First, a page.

What have you made of the blowback, the angry reaction to your late husband?

The way Lola was treated by Alex's parents is something to be mad about. And it was something that Alex was angry about his whole life and wrestled with and didn't really understand. So I completely understand why people are having that reaction.

Can you understand the reaction that people have, that you're romanticizing how well she did work for Alex's family and for your family? That in a sense, maybe she didn't feel free to have a whole other life?

I don't feel like any of it is romantic. Because her life was so arduous. And despite her situation in life, she rose above it and was still this incredible human being despite all the suffering that she went through. And I think if that's romanticizing, then I don't see what's wrong with that, because it shows us what the human spirit can do.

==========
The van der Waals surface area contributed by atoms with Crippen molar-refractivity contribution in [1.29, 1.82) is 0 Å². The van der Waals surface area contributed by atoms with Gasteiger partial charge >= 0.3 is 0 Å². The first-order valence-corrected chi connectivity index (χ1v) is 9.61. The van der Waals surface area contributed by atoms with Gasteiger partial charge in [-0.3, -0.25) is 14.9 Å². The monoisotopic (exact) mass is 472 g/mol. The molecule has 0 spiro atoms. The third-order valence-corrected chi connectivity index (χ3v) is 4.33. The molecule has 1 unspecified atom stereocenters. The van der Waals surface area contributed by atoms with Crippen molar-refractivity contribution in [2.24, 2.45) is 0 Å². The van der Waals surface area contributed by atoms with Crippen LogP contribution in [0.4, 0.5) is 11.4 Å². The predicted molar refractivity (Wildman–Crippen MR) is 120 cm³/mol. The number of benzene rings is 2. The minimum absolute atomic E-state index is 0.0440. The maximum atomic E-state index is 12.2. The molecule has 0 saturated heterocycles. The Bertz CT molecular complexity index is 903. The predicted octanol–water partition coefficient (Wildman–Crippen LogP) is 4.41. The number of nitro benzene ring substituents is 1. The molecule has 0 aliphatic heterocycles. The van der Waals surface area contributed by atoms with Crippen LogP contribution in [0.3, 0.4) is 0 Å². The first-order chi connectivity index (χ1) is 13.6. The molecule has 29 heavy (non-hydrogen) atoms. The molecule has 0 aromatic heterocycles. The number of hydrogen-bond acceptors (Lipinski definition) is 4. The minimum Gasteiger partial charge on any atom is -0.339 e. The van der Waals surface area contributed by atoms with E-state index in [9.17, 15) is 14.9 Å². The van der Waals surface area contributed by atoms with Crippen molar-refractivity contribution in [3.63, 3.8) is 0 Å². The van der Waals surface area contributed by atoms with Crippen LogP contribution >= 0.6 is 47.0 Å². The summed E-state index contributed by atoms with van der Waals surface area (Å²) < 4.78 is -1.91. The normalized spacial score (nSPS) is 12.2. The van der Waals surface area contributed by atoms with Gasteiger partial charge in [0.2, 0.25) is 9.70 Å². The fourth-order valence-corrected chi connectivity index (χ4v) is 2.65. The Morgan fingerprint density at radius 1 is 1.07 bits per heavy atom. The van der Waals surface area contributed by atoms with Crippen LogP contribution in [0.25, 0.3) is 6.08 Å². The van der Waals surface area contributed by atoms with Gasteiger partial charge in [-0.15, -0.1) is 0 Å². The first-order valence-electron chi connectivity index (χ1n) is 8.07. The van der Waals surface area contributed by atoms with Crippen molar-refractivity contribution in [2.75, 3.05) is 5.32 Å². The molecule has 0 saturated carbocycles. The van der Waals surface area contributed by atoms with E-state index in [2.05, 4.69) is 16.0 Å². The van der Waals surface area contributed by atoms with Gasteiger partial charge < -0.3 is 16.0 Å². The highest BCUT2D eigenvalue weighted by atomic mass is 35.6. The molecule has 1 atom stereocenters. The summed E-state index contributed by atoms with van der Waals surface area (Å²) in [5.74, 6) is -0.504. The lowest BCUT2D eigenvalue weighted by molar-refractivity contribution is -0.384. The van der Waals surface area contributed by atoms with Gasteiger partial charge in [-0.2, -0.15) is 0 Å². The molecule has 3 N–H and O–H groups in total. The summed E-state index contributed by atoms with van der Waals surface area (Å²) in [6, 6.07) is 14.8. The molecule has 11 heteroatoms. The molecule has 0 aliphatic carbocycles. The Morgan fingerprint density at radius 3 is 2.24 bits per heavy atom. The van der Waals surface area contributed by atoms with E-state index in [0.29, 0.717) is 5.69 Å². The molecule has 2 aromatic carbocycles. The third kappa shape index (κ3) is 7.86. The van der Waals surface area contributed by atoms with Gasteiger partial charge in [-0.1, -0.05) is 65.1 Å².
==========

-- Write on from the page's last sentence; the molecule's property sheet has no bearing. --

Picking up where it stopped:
I had the impression reading the article that Alex wanted to bring the twisted reality of slavery into today, to make it more relatable in a way, because we're talking about Confederate monuments, right? Coming down to New Orleans as a Northerner, it's almost convenient to think of it as something that happened to other people a long time ago. But he brought slavery into our homes in a way.

Why do you think it was important for Alex to portray this as slavery?

I think he wanted to be as honest with himself as he possibly could about the situation. That's why I don't see it as romanticizing, because slavery is the most inflammatory word you could use to describe a situation. But it's also the most accurate word. And you know, after really looking back at the relationship and the way she was treated, that is the most accurate word.